I was aware of other hermeneutical approaches to questions of homosexuality but chose to reject them. I did so for two reasons: First, because they marginalized, at worst, or contextualized, at best, what I saw as the clear teaching of scripture in all the verses that actually referenced homosexuality in some way. Second, because their hermeneutics struck me as so tortured as to betray an agenda that predetermined an outcome that affirmed that these verses did not really mean what my commonsensical reading was certain they did mean. In addition, I did not consider the possibility that a more positive view of the question derived from medicine, psychology or personal testimony could offset scripture’s clear and authoritative veto, as expressed in verses from Genesis, Leviticus, Romans and a few other books of the Bible most of us are familiar with.
As I more patiently examined the hermeneutics of the other side, I found them more reasonable than I had thought
A few years ago, however, I pulled my stake from the slippery slope to see if what was “down below” was as bad as I had imagined. As I more patiently examined the hermeneutics of the other side, I found them more reasonable than I had thought—not all of them, but enough to keep my inquiry alive. (The most readable effort toward an affirming position on homosexuality is probably Matthew Vines’ God and the Gay Christian, published in 2015.) In addition, I cannot overstate how much the weakness of the proslavery hermeneutics of the 1800s encouraged me to open my mind and heart to reading the Bible with greater appreciation for the nuances and complexities we find therein when searching it for definitive answers to pressing and emotionally charged questions. If there is a destination to my journey I have not arrived. But I have settled some questions.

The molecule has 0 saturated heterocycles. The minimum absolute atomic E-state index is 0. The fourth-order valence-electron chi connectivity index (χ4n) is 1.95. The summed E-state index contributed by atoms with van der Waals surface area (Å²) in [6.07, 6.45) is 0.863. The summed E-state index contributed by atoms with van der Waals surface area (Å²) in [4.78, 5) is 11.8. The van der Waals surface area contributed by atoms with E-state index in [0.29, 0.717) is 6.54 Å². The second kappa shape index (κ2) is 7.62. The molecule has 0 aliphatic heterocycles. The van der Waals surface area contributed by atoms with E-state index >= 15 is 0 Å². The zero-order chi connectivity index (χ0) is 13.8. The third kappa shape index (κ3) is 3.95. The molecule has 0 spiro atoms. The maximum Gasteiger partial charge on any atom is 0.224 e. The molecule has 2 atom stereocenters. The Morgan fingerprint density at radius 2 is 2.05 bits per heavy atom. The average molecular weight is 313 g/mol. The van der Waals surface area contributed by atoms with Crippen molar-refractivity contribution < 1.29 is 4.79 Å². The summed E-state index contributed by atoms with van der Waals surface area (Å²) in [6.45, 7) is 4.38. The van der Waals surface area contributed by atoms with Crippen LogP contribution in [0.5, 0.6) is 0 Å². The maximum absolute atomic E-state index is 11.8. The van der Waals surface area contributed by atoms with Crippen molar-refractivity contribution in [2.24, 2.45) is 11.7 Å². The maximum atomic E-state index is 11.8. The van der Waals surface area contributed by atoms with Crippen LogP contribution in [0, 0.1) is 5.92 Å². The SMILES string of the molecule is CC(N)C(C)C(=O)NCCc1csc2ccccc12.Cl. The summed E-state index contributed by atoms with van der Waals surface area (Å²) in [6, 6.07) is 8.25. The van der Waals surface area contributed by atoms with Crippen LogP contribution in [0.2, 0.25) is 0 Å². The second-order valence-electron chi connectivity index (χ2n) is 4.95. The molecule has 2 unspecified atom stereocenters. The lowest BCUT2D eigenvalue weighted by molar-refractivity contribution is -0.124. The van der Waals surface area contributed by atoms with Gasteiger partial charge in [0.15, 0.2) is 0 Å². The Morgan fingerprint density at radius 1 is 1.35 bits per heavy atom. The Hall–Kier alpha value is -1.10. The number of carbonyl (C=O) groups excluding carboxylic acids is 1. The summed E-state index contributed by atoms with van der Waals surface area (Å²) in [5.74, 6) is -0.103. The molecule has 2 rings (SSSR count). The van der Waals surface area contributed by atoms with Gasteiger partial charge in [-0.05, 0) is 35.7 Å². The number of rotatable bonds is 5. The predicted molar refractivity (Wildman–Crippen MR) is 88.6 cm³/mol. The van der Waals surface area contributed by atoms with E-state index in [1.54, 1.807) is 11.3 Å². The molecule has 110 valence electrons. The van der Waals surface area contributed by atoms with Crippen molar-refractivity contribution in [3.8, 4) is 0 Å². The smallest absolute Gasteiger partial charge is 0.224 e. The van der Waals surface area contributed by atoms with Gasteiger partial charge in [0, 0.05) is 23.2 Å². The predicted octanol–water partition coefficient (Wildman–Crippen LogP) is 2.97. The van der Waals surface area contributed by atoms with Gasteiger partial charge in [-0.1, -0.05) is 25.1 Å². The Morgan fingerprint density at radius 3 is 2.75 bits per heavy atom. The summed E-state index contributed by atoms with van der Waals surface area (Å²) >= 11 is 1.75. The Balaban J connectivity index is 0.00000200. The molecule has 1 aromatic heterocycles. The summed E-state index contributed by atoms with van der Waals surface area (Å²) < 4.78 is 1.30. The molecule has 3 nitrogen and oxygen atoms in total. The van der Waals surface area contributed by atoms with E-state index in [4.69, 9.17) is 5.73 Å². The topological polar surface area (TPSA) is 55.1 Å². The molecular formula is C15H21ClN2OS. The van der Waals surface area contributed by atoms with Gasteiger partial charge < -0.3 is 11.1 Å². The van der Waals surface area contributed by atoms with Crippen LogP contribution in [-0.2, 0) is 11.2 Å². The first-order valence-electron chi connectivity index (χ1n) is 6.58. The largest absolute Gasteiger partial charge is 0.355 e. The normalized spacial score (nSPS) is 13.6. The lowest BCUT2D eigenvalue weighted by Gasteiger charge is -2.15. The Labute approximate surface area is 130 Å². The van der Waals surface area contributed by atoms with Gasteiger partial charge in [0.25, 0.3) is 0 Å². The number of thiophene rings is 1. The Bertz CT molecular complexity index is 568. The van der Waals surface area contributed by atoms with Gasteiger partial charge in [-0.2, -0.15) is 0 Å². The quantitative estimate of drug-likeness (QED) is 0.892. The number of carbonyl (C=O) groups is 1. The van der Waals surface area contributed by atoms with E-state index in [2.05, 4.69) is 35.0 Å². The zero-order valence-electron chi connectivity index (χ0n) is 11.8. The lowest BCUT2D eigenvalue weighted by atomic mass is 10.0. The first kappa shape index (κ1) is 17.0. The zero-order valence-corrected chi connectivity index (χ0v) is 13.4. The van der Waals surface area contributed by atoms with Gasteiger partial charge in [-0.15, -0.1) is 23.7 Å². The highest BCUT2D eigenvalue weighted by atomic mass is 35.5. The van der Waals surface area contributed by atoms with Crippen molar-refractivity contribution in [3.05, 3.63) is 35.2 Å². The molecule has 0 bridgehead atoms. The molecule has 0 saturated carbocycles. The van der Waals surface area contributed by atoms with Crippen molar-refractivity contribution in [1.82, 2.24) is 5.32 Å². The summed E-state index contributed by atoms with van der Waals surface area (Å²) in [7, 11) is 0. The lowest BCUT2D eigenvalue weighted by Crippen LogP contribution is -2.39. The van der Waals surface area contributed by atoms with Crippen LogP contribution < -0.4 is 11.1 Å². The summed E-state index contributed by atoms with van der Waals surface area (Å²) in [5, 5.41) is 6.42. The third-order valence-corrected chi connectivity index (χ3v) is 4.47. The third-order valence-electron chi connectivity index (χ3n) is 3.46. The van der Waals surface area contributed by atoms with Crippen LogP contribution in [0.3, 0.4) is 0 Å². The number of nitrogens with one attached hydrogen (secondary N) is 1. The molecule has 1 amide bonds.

We should not limit our examination of a weighty matter to a few verses.
First, the desire of earnest Christians to limit challenging biblical questions to a quest for the simple and seemingly clear answers provided by a handful of verses is a beginning, but not an ending point in our task as faithful students of the Bible. While a concordance will help us quickly locate every occurrence of a word in our English translations of the Bible, we should not limit our examination of a weighty matter to those verses or allow them necessarily to carry more weight than other biblical texts.1 Our nineteenth century forebears who fought so hard to limit the slavery debates to those verses containing some form of the word “slave” surely thought they were doing right by the Bible and sound Christian doctrine. But they undoubtedly, though perhaps unwillingly, helped to perpetuate a cruel and systemically racist institution that opened still unhealed wounds in our nation’s soul.
We owe it to future generations to open our examination to the whole of scripture.